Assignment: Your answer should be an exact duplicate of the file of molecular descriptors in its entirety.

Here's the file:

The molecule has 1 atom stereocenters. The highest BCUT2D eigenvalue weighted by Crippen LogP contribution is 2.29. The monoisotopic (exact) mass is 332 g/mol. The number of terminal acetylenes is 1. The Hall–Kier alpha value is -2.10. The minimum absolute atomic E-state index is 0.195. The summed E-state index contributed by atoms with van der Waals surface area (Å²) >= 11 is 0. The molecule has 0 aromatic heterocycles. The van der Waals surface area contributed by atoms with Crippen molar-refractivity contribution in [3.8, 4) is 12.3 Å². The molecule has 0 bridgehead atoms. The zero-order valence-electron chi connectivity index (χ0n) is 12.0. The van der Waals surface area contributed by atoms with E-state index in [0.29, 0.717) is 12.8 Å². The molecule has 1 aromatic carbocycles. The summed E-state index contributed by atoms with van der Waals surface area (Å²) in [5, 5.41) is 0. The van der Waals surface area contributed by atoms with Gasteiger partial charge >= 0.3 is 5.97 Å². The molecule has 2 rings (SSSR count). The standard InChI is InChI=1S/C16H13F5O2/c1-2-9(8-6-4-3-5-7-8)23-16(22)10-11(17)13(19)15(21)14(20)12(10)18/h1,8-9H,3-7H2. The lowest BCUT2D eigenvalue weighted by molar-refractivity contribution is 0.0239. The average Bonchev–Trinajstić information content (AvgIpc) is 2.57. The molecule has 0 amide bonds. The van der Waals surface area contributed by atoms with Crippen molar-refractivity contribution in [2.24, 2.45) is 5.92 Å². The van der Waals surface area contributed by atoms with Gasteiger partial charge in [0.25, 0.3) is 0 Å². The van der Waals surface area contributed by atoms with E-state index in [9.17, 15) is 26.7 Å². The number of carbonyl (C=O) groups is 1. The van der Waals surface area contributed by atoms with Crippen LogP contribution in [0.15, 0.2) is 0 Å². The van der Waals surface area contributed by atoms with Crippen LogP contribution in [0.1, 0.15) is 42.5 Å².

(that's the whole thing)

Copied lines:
The molecule has 1 atom stereocenters. The highest BCUT2D eigenvalue weighted by Crippen LogP contribution is 2.29. The monoisotopic (exact) mass is 332 g/mol. The number of terminal acetylenes is 1. The Hall–Kier alpha value is -2.10. The minimum absolute atomic E-state index is 0.195. The summed E-state index contributed by atoms with van der Waals surface area (Å²) >= 11 is 0. The molecule has 0 aromatic heterocycles. The van der Waals surface area contributed by atoms with Crippen molar-refractivity contribution in [3.8, 4) is 12.3 Å². The molecule has 0 bridgehead atoms. The zero-order valence-electron chi connectivity index (χ0n) is 12.0. The van der Waals surface area contributed by atoms with E-state index in [0.29, 0.717) is 12.8 Å². The molecule has 1 aromatic carbocycles. The summed E-state index contributed by atoms with van der Waals surface area (Å²) in [5, 5.41) is 0. The van der Waals surface area contributed by atoms with Gasteiger partial charge >= 0.3 is 5.97 Å². The molecule has 2 rings (SSSR count). The standard InChI is InChI=1S/C16H13F5O2/c1-2-9(8-6-4-3-5-7-8)23-16(22)10-11(17)13(19)15(21)14(20)12(10)18/h1,8-9H,3-7H2. The lowest BCUT2D eigenvalue weighted by molar-refractivity contribution is 0.0239. The average Bonchev–Trinajstić information content (AvgIpc) is 2.57. The molecule has 0 amide bonds. The van der Waals surface area contributed by atoms with Crippen molar-refractivity contribution in [2.24, 2.45) is 5.92 Å². The van der Waals surface area contributed by atoms with Gasteiger partial charge in [0.25, 0.3) is 0 Å². The van der Waals surface area contributed by atoms with E-state index in [9.17, 15) is 26.7 Å². The number of carbonyl (C=O) groups is 1. The van der Waals surface area contributed by atoms with Crippen LogP contribution in [0.15, 0.2) is 0 Å². The van der Waals surface area contributed by atoms with Crippen LogP contribution in [0.1, 0.15) is 42.5 Å².